About Me

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Recent retiree--35 year's experience teaching reading, English, adult basic education and volunteer leadership skills. Started this blog to exchange ideas and commentary with friends and others having an interest in joining the discussions. Greatest life accomplishments include: 1.organized my 3rd grade class to check out library books for me to get around librarian's weekly limit--Amazon.com, the Mullins Elementary 3rd Grade Class of 1956 is still waiting for "thank you" notes; 2. volunteered in the Peace Corps, island of St. Kitts, West Indies; 3.taught adults to read, earn their GEDs., and speak English as a second language; 4. bought a border collie puppy for $6, got evicted rather than give him up, and began a life-long love affair with all things "Dog"; 5. joined a physical fitness boot camp in my mid-50s--don't mess with someone who's been doing regulation pushups in wet grass at 5:30 a.m.; 6. walked across Northern England with best friend Sally--over 80 miles from the Irish to North Seas; and 7. travelled to many foreign countries for pleasure and work.

Sunday, June 1, 2008

Quilting Memories

(Our host for this week's Fun Monday, Karisma , wants us to share something made with our own two hands. She's confident that everyone, especially Fun Monday people, has a great many talents and abilities to share. And, Karisma apparently doesn't go for excuses. Even though we may say that we've never made anything creative with our own hands, she gave us the assignment last Wednesday with this challenge: "Even though you've never made anything, you have four days to work on it, so get off your butt and bake us a cake or something!" Well, I'm temporarily off cake baking because of the upcoming swimsuit season, so I'll tell you about making quilts. How's that Karisma?)

I made this quilted wall hanging last year. The design is called Log Cabin.



All the women in my family quilted--my mother, sister, aunts, and cousins. For mountain women making quilts was both a necessity and art form. Every home needed a supply of quilts to keep everyone warm in the winter since we didn't buy blankets. All year long quiltmaking was a part of a woman's work. In the summer women pieced scraps of cotton together in beautiful designs, with names like Grandmother's Flower Garden, Wedding Ring, Drunkard's Path and Friendship, when the housework and gardening was done for the day. In the winter the handpieced quilt tops were "set up". Setting up a quilt involved sandwiching cotton batting between the top and lining and stretching in a frame. After the winter housework was done, the quilt would be let down from the ceiling in the front room (or parlor) and the women of the family--and sometimes visiting neighbors--would sit around the quilt frame joining the three layers together into a beautiful work of art and enjoying each other's company. The workmanship standards were high. No fabric was wasted, every hand stitch must be even and very small with no puckers in the fabric. A common insult to a woman's quilting abilities would be to say that her stitches were so long her husband may catch his toenail in a stitch! We more modern women may say that perhaps the husband should cut his toenails. . .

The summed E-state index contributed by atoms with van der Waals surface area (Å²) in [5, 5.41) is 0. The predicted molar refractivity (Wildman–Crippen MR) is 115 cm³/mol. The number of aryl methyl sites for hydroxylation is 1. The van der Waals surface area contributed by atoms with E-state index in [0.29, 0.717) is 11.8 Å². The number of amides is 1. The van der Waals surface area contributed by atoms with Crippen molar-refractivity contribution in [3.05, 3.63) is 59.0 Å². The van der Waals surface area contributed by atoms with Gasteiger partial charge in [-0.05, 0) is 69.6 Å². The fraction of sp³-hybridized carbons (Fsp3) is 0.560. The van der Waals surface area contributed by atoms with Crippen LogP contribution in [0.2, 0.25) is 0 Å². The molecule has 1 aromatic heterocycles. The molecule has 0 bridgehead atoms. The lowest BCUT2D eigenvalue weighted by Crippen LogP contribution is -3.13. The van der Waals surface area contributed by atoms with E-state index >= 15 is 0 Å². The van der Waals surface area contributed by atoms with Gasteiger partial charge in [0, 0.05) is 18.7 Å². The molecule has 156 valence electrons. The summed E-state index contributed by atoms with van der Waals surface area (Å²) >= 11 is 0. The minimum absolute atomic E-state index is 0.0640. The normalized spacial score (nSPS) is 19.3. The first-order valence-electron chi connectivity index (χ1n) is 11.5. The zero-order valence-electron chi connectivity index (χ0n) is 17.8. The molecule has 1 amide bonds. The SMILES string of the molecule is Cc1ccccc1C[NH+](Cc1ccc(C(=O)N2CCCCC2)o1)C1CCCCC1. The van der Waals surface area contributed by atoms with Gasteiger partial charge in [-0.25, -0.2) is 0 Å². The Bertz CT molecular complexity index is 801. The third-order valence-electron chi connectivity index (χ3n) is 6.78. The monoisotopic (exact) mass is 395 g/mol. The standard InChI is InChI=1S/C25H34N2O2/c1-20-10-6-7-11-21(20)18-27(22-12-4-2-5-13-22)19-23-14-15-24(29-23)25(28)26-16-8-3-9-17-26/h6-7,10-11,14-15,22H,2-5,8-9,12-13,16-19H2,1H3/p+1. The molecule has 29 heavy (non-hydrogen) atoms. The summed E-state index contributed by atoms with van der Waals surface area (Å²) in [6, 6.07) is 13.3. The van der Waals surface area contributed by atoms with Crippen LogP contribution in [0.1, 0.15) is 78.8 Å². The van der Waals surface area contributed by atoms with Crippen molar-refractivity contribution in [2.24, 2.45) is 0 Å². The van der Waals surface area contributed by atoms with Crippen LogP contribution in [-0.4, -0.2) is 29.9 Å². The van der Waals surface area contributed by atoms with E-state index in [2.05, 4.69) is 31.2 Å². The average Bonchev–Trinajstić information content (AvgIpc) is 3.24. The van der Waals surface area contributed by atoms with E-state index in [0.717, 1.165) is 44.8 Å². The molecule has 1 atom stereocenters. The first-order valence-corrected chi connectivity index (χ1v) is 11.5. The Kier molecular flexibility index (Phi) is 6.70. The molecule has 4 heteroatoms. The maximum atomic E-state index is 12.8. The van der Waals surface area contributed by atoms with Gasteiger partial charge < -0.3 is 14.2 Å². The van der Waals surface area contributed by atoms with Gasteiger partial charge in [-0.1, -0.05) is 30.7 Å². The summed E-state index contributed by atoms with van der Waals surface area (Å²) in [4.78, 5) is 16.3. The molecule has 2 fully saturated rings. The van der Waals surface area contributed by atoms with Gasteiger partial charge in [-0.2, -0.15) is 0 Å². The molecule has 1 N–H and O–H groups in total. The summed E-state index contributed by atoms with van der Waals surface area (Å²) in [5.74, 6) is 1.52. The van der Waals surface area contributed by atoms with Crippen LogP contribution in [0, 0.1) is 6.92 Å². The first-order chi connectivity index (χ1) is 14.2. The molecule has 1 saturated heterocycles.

As a small child, I can remember playing with my cousins underneath the quilt frame as the women worked. Young girls learned to quilt by making miniature or doll quilts. My 85 year old Aunt Draxie still has some of the treasures she made as a child. Newly married women were given at least five new quilts when they started their new home, almost like part of a bride's dowry. Recently my Aunt Draxie presented her great grandson with a collection of handmade quilts at his wedding. What a loving tradition to keep going!

My Log Cabin wall hanging was done the modern way. I bought coordinated fabrics, laying them out on the work table like I was creating a painting. I selected the earth tones that I like to have around me instead of using what fabrics that could be found in the quilt scraps bag. I used precision tools like a rotary cutter to make the quilt pieces. Then each section was assembled, using my very weak geometry skills, on the sewing machine. There are no hand stitches in this quilt except for the edge binding. Although it's not handsewn, it's definitely made by my hands. It pleases me as much as a painting.

Now be sure to check out other Fun Monday "made by hands" at Karisma's Page .

27 comments:

A Slice of Life said...

Oh wow...you just made a lost memory of quilting with my grandmother pop into my head. Thank you for that.

Your log cabin is quite lovely. I'm cracking up at the thought of telling the husbands to just cut his toenails!

karisma said...

Thank you, that was a most entertaining post! Very educational as well! I like your quilt, it looks great! Quilting is one thing I have not tried, I simply do not have the patience! ( Yes I know I cross stitch but its not as fiddly, well not to me. As I started reading I thought you made yours the old fashioned way as well. I was quite amazed! Either way it is still not as easy as it looks! So you did not need any excuses afterall.